At least nine potential Republican presidential contenders gathered – and five did not – at the Iowa Freedom Summit in Des Moines Saturday, the unofficial kickoff of the race to win the Iowa caucuses, but no clear frontrunner for the GOP nomination emerged.
"Do you believe that the next president of the United States is going to be speaking to you today?" event's host Rep. Steve King asked the audience of conservative activists, according to USA Today.
"In a Republican primary every candidate is going to come in front of you and say I'm the most conservative guy that ever lived," said Sen. Ted Cruz of Texas. "You know what, talk is cheap...Look every candidate in the eye and say 'Don't talk, show me.'"
Cruz came out with a possible new theme for a 2016 presidential campaign, "reigniting the miracle of America."
"It is the most important cause that unifies us together, and Iowa believes in the miracle of America," Chron.com quoted him as telling the crowd.
Speaking about Houston Mayor Annise Parker's recent subpoena of pastors and about his father's conversion to Christianity leading him to turn from alcoholism to priesthood, Cruz added, "Men and women here have experienced miracles like that throughout our lives. Compared to that, the challenges facing this country are nothing."
"I'm ready for Hillary, are you? Are you coming?" ABC News quoted Sarah Palin, the former Alaska governor and Republican vice presidential candidate, as saying, referring to Hillary Clinton. "Is Hillary a new Democrat or an old one?" she asked the cheering crowd.
Former Hewlett Packard CEO Carly Fiorina also took on Clinton.
"Like Hillary Clinton, I too have travelled thousands of miles around the globe, but unlike her, I've actually accomplished something," she was quoted as saying. "You see Mrs. Clinton, flying is not an accomplishment. It is an activity."
Rick Perry, who stepped down Tuesday as Texas' longest-serving governor, urged Republican activists to be bold and look away from Washington. "I got a feeling after six years of disappointment, of mediocrity and decline, a slow course correction is not what voters are going to be looking for in 2016," he was quoted as saying.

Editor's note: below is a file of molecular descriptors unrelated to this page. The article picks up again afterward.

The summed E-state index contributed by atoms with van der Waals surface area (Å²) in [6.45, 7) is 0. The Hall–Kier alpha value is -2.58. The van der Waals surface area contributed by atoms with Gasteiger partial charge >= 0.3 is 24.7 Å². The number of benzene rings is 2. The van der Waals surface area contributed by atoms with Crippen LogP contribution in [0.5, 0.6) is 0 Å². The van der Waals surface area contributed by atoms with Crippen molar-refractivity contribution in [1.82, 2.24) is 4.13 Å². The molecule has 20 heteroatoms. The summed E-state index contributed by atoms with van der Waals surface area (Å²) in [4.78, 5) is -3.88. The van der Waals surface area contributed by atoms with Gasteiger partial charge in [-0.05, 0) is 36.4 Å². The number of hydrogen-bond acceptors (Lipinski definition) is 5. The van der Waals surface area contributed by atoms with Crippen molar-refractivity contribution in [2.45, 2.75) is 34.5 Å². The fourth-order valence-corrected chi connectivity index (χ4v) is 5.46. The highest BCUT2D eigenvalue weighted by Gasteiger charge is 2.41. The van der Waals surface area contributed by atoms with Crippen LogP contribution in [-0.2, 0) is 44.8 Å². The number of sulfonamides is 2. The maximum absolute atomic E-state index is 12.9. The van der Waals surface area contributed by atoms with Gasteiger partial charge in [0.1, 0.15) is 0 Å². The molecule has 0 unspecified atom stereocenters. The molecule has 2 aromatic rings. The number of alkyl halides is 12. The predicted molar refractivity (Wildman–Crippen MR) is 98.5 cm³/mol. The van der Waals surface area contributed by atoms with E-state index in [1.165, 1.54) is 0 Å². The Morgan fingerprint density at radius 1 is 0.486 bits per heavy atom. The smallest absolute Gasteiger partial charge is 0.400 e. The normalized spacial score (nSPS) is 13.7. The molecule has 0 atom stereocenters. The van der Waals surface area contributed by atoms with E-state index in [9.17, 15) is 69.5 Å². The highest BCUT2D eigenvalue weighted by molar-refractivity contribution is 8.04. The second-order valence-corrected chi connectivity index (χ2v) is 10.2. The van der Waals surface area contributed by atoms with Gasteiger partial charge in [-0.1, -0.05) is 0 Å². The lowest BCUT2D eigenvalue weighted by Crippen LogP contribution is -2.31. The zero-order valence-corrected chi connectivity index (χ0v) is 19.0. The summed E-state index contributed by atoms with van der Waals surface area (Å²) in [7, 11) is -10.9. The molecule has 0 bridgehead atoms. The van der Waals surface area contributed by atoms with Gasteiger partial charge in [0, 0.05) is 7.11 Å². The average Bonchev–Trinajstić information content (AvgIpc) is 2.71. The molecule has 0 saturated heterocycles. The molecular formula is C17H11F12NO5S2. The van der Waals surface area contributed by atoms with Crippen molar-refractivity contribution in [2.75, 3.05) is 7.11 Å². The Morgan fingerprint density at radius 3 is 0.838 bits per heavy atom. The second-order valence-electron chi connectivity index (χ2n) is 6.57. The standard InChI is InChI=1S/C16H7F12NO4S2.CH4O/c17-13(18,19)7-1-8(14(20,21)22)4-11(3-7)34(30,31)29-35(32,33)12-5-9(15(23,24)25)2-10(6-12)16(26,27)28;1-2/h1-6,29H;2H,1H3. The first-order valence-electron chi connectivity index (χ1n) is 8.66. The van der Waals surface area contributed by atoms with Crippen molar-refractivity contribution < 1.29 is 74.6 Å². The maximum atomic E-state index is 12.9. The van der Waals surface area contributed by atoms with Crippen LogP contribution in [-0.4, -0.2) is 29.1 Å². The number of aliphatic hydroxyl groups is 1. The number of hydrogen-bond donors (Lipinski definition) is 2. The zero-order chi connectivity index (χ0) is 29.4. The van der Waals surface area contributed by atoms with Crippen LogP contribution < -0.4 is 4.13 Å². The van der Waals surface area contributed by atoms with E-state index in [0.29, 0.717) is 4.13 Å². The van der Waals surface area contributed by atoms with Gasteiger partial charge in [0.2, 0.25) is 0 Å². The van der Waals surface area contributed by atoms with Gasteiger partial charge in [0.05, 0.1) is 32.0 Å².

Gov. Chris Christie of New Jersey told the activists there was no need for candidates to showcase their conservative commitment. "If that's the standard we hold each other to, as a party we will never win another national election," The New York Times quoted him as saying.
He responded to the criticism for being, as he described "too blunt, too direct, too loud and too New Jersey for Iowa."
"I am here today because our conservative values work not only in Iowa," he said, telling the activists he had visited the state 11 times in the past five years. "I'm living proof that worked for me in New Jersey."
Former senator Rick Santorum said Republicans needed to move beyond criticizing Obama. "Look for that message that can bring us together. Because as good as it feels to hear the bad stuff, as good as it feels to beat up on the other side for what they've done to this country—and it's been substantial—that pointing the finger and blaming somebody doesn't win us the arguments," he was quoted as saying.
Former Arkansas Gov. Mike Huckabee said the falling unemployment rate did not mean that the economy was recovering. "A lot of people who used to have one good-paying job with benefits now have to work two jobs," he was quoted as saying.
"I think whoever wins in 2016 — I'm pretty sure it's going to be a Republican — I think they should make it their goal to seal that (Mexico) border within a year," retired neurosurgeon Dr. Ben Carson was quoted as saying. "You have to get rid of all the things that are drawing in here. Instead of getting a pass from the government, you should get a criminal activity on your record."
"It can't be Mitt because Mitt ran and failed," Donald Trump told the crowd.
Former governor Jeb Bush of Florida, Louisiana Gov. Bobby Jindal, Mitt Romney, Sen. Rand Paul and Sen. Marco Rubio did not attend the summit.